October 2017: 75% of home insurers expect smart home technology to positively impact risk mitigation, yet only a quarter of homeowners currently use connected home technologies. These are some of the findings from a new study of the UK home insurance market by LexisNexis Risk Solutions.[i]
The results from the study suggest that the home insurance market has an opportunity to play a more active role in engaging customers in connected technologies. While 81% of home insurers anticipate that the insurance industry will impact adoption and use of smart technology, they need to overcome the barriers cited by consumers in the research which included the perceived cost, lack of perceived value and lack of information and understanding about how connected home technology works.
The study also revealed insurer behaviour is out of kilter with consumer expectation when it comes to the home insurance application process. 87% of homeowners in the study believe reducing the number of questions asked during the home insurance application process would make the process easier. This highlights a significant opportunity for insurers to optimise the customer experience by delivering a more straightforward and digitised journey using data prefill solutions. Not surprisingly, 85% of home insurers in the study said they believe data analytics will be transformational in the next year or two.
Jay Borkakoti, Director of Home Insurance, UK and Ireland, at LexisNexis Risk Solutions said:
“We believe smart home technology data holds huge potential for home insurers. Think of connected home technology as similar to a telematics device installed in a car with the insurer receiving alerts on emerging faults and behavior based information – providing the insurer with factual information on known factors which drive risk. This type of data will be hugely valuable to home insurers in better understanding and mitigating risk.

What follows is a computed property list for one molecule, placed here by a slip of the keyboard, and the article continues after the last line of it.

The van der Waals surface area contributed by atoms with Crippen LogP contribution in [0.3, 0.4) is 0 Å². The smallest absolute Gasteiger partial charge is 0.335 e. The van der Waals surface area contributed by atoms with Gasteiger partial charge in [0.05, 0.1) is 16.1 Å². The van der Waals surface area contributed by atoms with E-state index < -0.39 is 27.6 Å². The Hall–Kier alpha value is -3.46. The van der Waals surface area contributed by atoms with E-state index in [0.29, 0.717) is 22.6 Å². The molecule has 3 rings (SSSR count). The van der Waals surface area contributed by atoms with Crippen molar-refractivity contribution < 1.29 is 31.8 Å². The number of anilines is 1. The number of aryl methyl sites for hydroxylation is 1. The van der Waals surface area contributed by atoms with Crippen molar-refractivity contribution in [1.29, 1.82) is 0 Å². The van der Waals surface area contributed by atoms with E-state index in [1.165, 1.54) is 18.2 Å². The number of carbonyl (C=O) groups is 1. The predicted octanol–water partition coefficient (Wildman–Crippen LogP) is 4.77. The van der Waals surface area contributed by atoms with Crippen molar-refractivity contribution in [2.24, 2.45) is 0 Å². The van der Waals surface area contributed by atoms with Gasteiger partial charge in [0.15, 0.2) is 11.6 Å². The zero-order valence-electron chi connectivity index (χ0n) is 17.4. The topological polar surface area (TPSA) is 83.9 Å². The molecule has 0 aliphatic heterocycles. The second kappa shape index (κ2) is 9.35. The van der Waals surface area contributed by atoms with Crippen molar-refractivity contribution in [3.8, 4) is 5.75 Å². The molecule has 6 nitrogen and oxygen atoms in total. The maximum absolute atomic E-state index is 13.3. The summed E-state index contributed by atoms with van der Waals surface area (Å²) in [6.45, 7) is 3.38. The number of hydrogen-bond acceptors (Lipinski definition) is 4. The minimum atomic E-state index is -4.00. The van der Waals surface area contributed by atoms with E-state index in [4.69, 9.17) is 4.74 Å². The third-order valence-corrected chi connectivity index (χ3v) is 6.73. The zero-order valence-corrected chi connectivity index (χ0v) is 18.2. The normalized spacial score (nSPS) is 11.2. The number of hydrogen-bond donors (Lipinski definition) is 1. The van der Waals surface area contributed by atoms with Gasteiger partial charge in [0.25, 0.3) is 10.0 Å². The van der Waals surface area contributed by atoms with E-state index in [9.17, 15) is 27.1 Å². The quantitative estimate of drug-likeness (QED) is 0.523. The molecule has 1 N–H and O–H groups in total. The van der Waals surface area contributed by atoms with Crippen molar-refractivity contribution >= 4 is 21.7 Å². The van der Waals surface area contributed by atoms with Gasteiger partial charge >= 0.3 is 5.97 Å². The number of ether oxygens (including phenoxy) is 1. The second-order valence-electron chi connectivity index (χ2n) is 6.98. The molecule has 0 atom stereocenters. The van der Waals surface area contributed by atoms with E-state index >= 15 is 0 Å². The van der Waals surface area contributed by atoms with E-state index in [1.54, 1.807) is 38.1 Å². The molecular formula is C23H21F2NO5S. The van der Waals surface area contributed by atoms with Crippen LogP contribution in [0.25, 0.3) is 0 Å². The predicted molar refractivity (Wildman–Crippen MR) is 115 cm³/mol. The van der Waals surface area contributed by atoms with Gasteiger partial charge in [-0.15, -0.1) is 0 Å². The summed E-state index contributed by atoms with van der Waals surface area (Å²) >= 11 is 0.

Our research suggests that insurers could be as influential as friends and family in encouraging homeowners to consider adopting smart home technology. This connected technology has the potential to shift the function of insurers from paying out claims to averting the claim arising in the first place. The potential is particularly exciting when you consider the drain on the industry through escape of water claims - £667m in 2016.”
The study also identified managing profitability as the key focus area for UK home insurers with 81% confirming this. Better managing the risk profile of their book, managing increased price competition, improving the end-to-end claims process and enhancing the customer experience rounded out the top five priorities for home insurers.
Jay Borkakoti continues: “Combining data from smart home technology with advanced analytics will help home insurers achieve better risk profiling resulting in more accurate pricing – all of which support the home insurer’s profitability goals. With consumers embracing digitisation as well as social and mobile technologies, home insurers have a very clear window of opportunity to evolve and innovate digitally in order to compete effectively in a market challenged by soft rates, economic uncertainty and the constant threat of extreme weather events.”
About LexisNexis Risk Solutions
At LexisNexis Risk Solutions, we believe in the power of data and advanced analytics for better risk management. With over 40 years of expertise, we are the trusted data analytics provider for organisations seeking actionable insights to manage risks and improve results while upholding the highest standards for security and privacy. Headquartered in metro Atlanta USA, LexisNexis Risk Solutions serves customers in more than 100 countries and is part of RELX Group, a global provider of information and analytics for professional and business customers across industries. For more information, please visit www.risk.lexisnexis.co.uk.
 Source: ABI
[i] Research Methodology In January 2017, LexisNexis Risk Solutions completed a comprehensive study on how digitisation is affecting UK home insurers. Using a mixed mode of online panel and telephone interviews, we collected data from 52 personal home insurance professionals. To take part in the survey, they had to spend at least 30% of their time in underwriting-related activities. Where appropriate, we compared home insurer views with those of 1,500 UK homeowners who were surveyed separately by LexisNexis Risk Solutions between 25th January and 1st February 2017. In both studies, LexisNexis was not identified as the sponsor.